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Itinerant Pavilion


Ayacucho., Peru

July 2021


Arq. José Bauer , Arq. Augusto Román


Ing. Jorge Avendaño, Arq. Luis Takahashi, Enrique Aldana, Lucero Silva Buse, Arq. Ailed Tejada


Hildebrando Castro Pozo, Dirección Ejecutiva. Proyecto Especial Bicentenario de la Independencia del Perú


Arq. Augusto Román


The physical exhibition had several challenges of its own: how to provide a suitable space for the appreciation of visual arts and sound recordings, in an urban setting usually filled with noise and distracting elements; how to stand out without being intimidating or becoming a nuisance, and on the contrary, being inviting to the passersby; once in, how to provide an interactive experience for the non-digital native; and finally, how to replicate all this in many cities around the country.
The project called for a very minimalist proposal given the schedule and budget. The less material and complexity, the easier it would be to build, transport and assemble the exhibition. All pieces should fit in a medium size truck and be light enough to be moved by a small crew of people, without a crane or other mechanical means.
An inclined plane was devised instead of a wall and roof as the main element to create an interior space, protected from street traffic and weather, but open to the plaza. This created the biggest impact with the least material, in an unfamiliar shape that was not threatening. It provided a large area for the communication of the exhibition on the opaque face, while offering a glimpse of the contents through the transparent face. The interior shape of the space also called for alternative methods of display, allowing for text, floating images and sound recordings to interact with the visitors in a nonlinear way.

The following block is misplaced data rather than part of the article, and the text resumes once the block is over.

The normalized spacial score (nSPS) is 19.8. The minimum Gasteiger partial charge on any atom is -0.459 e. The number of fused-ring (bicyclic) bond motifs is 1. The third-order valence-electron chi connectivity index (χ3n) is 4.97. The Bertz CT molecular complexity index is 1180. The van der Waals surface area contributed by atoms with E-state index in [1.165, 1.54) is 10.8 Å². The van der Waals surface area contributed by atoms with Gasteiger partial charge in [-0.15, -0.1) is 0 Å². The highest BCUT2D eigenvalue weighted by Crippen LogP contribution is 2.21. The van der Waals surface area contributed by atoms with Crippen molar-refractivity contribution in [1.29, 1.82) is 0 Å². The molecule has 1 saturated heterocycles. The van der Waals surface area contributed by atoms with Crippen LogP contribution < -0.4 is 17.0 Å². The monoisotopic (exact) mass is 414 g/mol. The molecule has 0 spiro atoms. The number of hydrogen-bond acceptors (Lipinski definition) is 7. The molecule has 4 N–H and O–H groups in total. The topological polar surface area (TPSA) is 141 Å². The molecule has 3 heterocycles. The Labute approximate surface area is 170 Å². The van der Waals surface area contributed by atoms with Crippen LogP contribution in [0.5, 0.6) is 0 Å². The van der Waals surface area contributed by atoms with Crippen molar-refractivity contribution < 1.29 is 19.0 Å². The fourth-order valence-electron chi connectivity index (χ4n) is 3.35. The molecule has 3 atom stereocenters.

On the bicentennial of the independence of Peru, the Ministry of Culture commissioned a digital exhibition that would reflect the multicultural and multiethnic base of the nation called “El Desafío del Nosotros” (The Challenge of Us). The public was invited to make their own connections through cultural objects, changing the canonical reading of a national art history into a more diverse take on culture and nation. This was achieved through a fairly successful web page exhibition, but the challenge to make the exhibition accessible to people without an internet connection—i.e. more than half of Peruvian population—, or people that do not usually go to museums or so-called art spaces, remained.
Given the role of main plazas as active civic spaces for urban and rural populations alike, the decision was to hold a physical exhibition in several town squares, and we were invited to work on a design proposal.


It took 1 month to design it, 2 weeks to build it, 3 days and 4 workers to assemble it in place.
It cost 8,000 USD to build, excluding transport and assembly.
The exhibition stayed 2 months in Ayacucho and 1 month in Huancayo. The program was interrupted by a change of government, but it will travel to 2 more cities this year.
800 daily visitors on weekdays and 1000 daily visitors on weekends, were recorded.
Ease of transport and assembly proved to be key: all pieces fit in a medium sized truck and can be assembled by 4 people with spanners.

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